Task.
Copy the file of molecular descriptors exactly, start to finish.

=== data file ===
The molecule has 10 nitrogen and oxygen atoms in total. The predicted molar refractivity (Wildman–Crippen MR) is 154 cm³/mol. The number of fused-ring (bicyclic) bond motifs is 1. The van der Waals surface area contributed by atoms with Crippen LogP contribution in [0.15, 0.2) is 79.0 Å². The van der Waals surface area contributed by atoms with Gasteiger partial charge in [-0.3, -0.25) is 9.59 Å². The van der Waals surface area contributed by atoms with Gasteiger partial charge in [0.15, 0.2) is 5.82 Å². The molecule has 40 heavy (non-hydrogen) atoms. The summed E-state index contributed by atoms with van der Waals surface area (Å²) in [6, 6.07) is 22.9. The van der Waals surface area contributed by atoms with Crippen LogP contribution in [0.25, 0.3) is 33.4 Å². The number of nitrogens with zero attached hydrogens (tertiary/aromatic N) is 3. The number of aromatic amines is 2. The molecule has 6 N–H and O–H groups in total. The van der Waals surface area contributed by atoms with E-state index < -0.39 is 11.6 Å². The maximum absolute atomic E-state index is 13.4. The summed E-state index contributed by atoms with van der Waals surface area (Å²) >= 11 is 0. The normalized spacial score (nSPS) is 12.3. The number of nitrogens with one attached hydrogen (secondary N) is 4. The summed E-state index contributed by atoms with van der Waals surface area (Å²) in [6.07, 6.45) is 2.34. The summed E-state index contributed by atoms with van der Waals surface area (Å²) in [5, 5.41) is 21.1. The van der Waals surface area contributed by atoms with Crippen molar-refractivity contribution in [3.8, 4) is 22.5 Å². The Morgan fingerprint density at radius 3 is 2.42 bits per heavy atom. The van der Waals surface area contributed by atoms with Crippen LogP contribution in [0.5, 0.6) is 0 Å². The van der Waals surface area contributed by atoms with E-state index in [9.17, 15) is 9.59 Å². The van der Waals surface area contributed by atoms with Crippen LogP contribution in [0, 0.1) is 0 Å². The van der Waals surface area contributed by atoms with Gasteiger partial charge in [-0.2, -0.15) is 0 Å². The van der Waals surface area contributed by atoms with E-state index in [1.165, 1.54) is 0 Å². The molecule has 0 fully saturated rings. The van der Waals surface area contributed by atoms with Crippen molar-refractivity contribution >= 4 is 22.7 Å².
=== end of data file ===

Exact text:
The molecule has 10 nitrogen and oxygen atoms in total. The predicted molar refractivity (Wildman–Crippen MR) is 154 cm³/mol. The number of fused-ring (bicyclic) bond motifs is 1. The van der Waals surface area contributed by atoms with Crippen LogP contribution in [0.15, 0.2) is 79.0 Å². The van der Waals surface area contributed by atoms with Gasteiger partial charge in [-0.3, -0.25) is 9.59 Å². The van der Waals surface area contributed by atoms with Gasteiger partial charge in [0.15, 0.2) is 5.82 Å². The molecule has 40 heavy (non-hydrogen) atoms. The summed E-state index contributed by atoms with van der Waals surface area (Å²) in [6, 6.07) is 22.9. The van der Waals surface area contributed by atoms with Crippen LogP contribution in [0.25, 0.3) is 33.4 Å². The number of nitrogens with zero attached hydrogens (tertiary/aromatic N) is 3. The number of aromatic amines is 2. The molecule has 6 N–H and O–H groups in total. The van der Waals surface area contributed by atoms with E-state index < -0.39 is 11.6 Å². The maximum absolute atomic E-state index is 13.4. The summed E-state index contributed by atoms with van der Waals surface area (Å²) >= 11 is 0. The normalized spacial score (nSPS) is 12.3. The number of nitrogens with one attached hydrogen (secondary N) is 4. The summed E-state index contributed by atoms with van der Waals surface area (Å²) in [6.07, 6.45) is 2.34. The summed E-state index contributed by atoms with van der Waals surface area (Å²) in [5, 5.41) is 21.1. The van der Waals surface area contributed by atoms with Crippen molar-refractivity contribution in [3.8, 4) is 22.5 Å². The Morgan fingerprint density at radius 3 is 2.42 bits per heavy atom. The van der Waals surface area contributed by atoms with Crippen LogP contribution in [0.5, 0.6) is 0 Å². The van der Waals surface area contributed by atoms with E-state index in [9.17, 15) is 9.59 Å². The van der Waals surface area contributed by atoms with Crippen LogP contribution in [0, 0.1) is 0 Å². The van der Waals surface area contributed by atoms with Gasteiger partial charge in [-0.2, -0.15) is 0 Å². The van der Waals surface area contributed by atoms with E-state index in [1.165, 1.54) is 0 Å². The molecule has 0 fully saturated rings. The van der Waals surface area contributed by atoms with Crippen molar-refractivity contribution >= 4 is 22.7 Å².